From the ashes of former Yugoslavia an independent Croatian state has arisen, the fulfilment, in the words of President Franjo Tudjman, of the Croats' "1000 old dream of independence". Yet few countries in Europe have been born amid such bitter controversy and bloodshed: the savage war between pro-independence forces and the Yugoslav army left about one-third of the country in ruins and resulted in the flight of a quarter of a million of the country's Serbian minority. In this book a journalist who witnessed much of the war from Sarajevo and Zagreb traces the rise, fall and rebirth of Croatia from its medieval origins to today's tentative peace. Marcus Tanner describes the creation of the first Croatian kingdom; its absorption into feudal Hungary in the middle age; Croatia's reduction to a tiny sliver of territory after the Ottoman invasion; the absorption of this fragment into Habsburg Austria; the evolution of modern Croatian nationalism after the French Revolution; and the circumstances that propelled Croatia into the arms of Nazi Germany and the brutal, home-grown "Ustashe" movement in the World War II. Finally, drawing on interviews with many of the leading figures in today's affairs, Tanner explains the failure of Tito's communists to "kill home rule by kindness" by turning Yugoslavia into a federal state, and Yugoslavia's violent implosion after his death. Croatia's unique position on the crossroads of Europe - between eastern and western christendom, the Mediterranean and the Balkans and between the old Habsburg and Ottoman empires - has been both a curse and a blessing, inviting the attention of larger and more powerful neighbours. The turbulence and drama of Croatia's past, Tanner argues, are unlikely to disappear in the near future.
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Left in tatters after the violent breakup of Yugoslavia, the new country of Croatia has served as a troubled crossroads between East and West since the Dark Ages. Veteran journalist Marcus Tanner set out to write the recent history of this nation, but found it impossible to cover the 1990s without referring to World War II, and impossible to write about that period without going back even further. So he begins his account in the 7th century, covers Croatian history in a brief but thorough manner, and spends the final third of his book describing how Croatia regained its sovereignty in 1992. A glut of books on the Balkan War give short shrift to this intriguing story. Tanner corrects this problem with a fine and unique contribution.About the Author:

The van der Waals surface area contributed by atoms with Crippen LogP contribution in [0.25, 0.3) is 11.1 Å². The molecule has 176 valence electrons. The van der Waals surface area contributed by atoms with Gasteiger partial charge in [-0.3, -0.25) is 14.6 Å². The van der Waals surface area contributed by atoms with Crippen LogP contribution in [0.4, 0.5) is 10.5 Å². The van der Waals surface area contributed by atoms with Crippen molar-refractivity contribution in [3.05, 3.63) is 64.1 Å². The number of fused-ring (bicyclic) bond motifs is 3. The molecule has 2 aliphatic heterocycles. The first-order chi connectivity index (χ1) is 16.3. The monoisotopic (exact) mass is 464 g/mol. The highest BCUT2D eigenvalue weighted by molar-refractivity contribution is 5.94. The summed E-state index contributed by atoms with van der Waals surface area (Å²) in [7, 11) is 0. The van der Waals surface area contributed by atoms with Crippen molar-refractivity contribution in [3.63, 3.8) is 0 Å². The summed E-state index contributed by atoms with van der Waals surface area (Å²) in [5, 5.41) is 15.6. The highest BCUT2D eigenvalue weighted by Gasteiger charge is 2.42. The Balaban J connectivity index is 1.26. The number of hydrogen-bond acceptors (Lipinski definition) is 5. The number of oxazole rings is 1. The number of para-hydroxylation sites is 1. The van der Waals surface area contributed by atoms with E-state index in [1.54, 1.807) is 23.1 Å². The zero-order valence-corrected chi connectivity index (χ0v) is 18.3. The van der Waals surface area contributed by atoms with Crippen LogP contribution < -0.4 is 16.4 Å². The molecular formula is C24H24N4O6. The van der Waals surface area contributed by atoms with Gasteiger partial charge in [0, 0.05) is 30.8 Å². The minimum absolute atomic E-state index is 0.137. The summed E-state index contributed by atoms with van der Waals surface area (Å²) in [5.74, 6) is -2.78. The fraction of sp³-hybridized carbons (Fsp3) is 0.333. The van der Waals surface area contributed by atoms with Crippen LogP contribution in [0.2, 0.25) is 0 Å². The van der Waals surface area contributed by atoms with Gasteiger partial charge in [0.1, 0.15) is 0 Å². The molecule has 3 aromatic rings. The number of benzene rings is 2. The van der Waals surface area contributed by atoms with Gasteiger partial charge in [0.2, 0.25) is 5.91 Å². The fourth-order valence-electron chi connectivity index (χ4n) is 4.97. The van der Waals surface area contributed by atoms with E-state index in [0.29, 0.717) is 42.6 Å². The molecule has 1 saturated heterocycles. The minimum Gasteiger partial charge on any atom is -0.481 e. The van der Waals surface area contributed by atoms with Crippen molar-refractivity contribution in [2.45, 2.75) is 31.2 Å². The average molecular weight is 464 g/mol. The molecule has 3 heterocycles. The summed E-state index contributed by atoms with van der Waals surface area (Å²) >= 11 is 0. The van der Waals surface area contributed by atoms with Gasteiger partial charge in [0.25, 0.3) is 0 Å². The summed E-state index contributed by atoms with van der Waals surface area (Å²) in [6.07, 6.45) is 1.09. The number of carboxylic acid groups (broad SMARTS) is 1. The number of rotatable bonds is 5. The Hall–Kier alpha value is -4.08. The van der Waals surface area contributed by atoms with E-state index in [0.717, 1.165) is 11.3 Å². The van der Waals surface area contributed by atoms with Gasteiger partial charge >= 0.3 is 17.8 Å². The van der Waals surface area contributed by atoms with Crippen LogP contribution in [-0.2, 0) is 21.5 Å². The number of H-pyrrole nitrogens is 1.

Marcus Tanner is editor of the Balkan Investigative Reporting Network and a leader writer for the London Independent. He is also the author of Ireland’s Holy Wars, The Last of the Celts, and The Raven King.
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Descrizione libro Yale University Press, 1997. Hardcover. Condizione libro: New. book. Codice libro della libreria 0300069332
Descrizione libro Yale University Press, 1997. Hardcover. Condizione libro: New. Codice libro della libreria P110300069332
Descrizione libro Yale University Press. Hardcover. Condizione libro: New. 0300069332 New Condition. Codice libro della libreria NEW6.0121477